Concentration is not the ability to complete dull tasks which are unappealing and irrelevant to the unique nature of the child in question.  Rather, it is the ability to focus all of one's mental energy with precision in a deliberate way for however long it takes to complete the experience.  A small child will engage in sustained, self-directed play for its own sake until s/he is finished, while an older child may strive to achieve specific ends of his/her choosing.  The child's own interest is its cornerstone.  It is a function of the conscious mind, and this application to task is easily transferable from one context to another and from childhood to adulthood.  It supports creativity and independence rather than mere conformity to social or environmental norms, and it is vital for young children from birth to age 7 to have plenty of freedom to develop this faculty.  Giving them the time and space to explore their world as preschoolers will serve them well throughout the lifespan.

The following article, based on the theories of Maria Montessori, has brilliant ideas and links for parents who are seeking guidance about how best to nurture their preschool-aged child's will in an age-appropriate way:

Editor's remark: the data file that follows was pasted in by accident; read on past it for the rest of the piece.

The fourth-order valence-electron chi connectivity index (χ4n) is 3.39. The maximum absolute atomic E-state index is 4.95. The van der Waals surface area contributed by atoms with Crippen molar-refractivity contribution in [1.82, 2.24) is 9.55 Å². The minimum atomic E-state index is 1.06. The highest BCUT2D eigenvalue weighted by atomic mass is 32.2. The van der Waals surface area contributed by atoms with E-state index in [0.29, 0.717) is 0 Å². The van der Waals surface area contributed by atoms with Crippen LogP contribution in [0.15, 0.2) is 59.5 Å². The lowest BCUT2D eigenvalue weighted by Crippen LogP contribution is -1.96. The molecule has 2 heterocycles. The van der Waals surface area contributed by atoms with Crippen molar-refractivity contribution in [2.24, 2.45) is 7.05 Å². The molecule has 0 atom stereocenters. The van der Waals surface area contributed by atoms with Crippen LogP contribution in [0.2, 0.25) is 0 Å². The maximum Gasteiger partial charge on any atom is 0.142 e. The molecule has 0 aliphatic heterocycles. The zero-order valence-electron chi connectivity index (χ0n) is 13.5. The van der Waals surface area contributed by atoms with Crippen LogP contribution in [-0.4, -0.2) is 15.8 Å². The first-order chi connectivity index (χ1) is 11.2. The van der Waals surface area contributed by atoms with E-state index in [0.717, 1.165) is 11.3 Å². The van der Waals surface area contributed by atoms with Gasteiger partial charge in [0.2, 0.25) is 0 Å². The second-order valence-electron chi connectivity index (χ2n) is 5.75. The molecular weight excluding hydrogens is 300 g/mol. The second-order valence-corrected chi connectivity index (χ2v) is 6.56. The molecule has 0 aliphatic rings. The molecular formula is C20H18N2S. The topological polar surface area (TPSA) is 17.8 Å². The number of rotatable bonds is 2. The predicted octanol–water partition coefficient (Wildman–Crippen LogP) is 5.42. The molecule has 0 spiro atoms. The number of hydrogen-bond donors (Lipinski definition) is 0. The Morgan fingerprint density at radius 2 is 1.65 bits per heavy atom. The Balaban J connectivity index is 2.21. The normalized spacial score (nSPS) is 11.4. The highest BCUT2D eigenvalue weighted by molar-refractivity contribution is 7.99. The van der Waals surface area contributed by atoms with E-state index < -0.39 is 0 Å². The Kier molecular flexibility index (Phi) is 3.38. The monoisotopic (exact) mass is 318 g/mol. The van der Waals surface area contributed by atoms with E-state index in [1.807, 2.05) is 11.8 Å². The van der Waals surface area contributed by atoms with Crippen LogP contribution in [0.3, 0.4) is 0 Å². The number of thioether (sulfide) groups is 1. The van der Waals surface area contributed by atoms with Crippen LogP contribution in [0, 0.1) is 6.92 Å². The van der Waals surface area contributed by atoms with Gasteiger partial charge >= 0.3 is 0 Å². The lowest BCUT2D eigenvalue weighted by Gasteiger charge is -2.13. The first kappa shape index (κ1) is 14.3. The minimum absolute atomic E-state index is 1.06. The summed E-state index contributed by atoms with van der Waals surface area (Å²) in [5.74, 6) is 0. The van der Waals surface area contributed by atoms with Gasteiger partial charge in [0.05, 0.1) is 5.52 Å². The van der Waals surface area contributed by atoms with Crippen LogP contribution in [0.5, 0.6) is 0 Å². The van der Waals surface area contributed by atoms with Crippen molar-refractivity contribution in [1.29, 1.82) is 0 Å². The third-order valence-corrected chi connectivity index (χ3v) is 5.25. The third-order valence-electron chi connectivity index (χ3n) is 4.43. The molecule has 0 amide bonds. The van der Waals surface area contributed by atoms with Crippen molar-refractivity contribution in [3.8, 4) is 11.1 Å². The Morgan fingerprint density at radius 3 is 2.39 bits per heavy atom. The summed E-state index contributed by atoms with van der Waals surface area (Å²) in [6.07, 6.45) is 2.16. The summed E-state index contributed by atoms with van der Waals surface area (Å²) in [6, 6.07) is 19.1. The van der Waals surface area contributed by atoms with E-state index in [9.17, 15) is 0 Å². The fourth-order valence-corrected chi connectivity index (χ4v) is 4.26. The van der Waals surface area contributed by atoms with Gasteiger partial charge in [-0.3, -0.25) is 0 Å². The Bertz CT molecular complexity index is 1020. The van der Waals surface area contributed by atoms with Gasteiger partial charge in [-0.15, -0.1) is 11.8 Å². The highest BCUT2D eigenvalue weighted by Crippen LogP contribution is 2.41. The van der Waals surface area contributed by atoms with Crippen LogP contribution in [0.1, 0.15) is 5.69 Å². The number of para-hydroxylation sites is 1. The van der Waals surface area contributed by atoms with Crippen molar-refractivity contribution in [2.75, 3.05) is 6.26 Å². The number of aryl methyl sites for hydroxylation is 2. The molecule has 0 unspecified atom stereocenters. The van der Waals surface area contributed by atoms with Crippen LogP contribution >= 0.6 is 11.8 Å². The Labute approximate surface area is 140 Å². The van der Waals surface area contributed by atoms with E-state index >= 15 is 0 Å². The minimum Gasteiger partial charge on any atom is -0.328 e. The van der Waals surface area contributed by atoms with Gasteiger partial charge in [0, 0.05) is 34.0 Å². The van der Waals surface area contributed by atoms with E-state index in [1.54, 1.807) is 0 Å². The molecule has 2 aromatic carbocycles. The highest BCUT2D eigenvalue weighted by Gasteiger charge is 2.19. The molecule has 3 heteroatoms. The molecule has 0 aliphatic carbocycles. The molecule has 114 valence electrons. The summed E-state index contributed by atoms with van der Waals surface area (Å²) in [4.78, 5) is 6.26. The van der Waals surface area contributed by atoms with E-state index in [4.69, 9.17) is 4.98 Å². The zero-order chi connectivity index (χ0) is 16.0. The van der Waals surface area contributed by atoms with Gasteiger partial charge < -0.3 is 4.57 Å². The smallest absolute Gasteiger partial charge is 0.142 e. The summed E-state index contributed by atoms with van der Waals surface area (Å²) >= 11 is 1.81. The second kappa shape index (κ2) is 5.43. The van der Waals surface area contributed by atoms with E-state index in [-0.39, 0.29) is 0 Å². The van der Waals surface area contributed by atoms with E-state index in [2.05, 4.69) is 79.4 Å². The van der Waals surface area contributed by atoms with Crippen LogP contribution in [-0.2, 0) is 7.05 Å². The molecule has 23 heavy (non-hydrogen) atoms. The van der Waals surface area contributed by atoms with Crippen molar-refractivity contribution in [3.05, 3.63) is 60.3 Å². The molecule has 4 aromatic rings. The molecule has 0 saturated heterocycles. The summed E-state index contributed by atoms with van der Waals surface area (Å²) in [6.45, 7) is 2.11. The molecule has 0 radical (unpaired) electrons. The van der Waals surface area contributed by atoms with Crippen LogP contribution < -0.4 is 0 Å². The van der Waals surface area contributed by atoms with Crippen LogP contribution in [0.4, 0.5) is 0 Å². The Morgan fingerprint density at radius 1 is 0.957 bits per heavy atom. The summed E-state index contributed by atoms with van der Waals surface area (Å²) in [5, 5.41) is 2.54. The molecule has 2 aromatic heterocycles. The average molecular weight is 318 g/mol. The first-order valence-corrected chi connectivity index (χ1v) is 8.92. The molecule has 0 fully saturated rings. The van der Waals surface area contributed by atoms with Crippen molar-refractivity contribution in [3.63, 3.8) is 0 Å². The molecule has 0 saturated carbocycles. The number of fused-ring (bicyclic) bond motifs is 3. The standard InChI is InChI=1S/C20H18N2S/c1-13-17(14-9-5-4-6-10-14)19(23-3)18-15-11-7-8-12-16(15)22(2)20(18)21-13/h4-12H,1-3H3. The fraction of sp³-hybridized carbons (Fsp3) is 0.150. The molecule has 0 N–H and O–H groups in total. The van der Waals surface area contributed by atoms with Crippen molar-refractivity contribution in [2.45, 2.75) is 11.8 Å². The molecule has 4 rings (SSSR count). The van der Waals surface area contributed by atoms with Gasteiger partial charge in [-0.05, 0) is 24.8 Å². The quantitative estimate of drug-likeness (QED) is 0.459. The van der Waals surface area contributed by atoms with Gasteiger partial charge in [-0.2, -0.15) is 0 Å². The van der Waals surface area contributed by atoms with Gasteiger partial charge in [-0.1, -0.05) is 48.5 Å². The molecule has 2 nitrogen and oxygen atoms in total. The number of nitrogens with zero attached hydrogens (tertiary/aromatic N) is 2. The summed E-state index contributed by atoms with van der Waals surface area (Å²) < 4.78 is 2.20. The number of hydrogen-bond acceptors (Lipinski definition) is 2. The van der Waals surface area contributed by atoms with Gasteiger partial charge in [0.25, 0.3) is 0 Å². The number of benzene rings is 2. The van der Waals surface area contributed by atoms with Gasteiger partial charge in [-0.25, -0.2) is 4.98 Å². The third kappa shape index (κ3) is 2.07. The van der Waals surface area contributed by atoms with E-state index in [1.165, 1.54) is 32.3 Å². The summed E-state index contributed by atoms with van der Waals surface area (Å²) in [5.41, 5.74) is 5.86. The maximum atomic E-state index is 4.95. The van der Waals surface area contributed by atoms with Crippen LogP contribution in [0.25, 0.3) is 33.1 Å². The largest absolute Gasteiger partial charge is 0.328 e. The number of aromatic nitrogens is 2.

/http://livingmontessorinow.com/2012/06/04/montessori-monday-help-your-child-develop-concentration/

We also love this video of a little boy who is thoroughly absorbed in and entertained by a few simple items that may be found in any kitchen.  If this isn't concentration, I don't know what is!

https://www.youtube.com/watch?v=AEfQgC3yL-w

Just as we saw earlier when we looked in-depth at the faculty of Reason, a child exercising will and an adult exercising will can be radically different things.  Children are living in a primarily physical world dominated by sensation and movement, while adults engage moreso with the abstract world of thoughts and the intellect.  Our job as caregivers is to meet children where they are and provide an environment that promotes developmentally-appropriate stimulation and opportunities.

Happy playing!




Wednesday, 18 February 2015

Parenting Resources We Love . . . And Love to Share

Please find below a list of resources that we have used and consult regularly as we progress through our parenting journey.  We find them useful with regard to general parenting issues as well as strategies that are useful for developing the six mental faculties.  Hopefully, you will also find some gems among them that speak to you personally.  We will continue to add more to this list over time, so do check back for updates!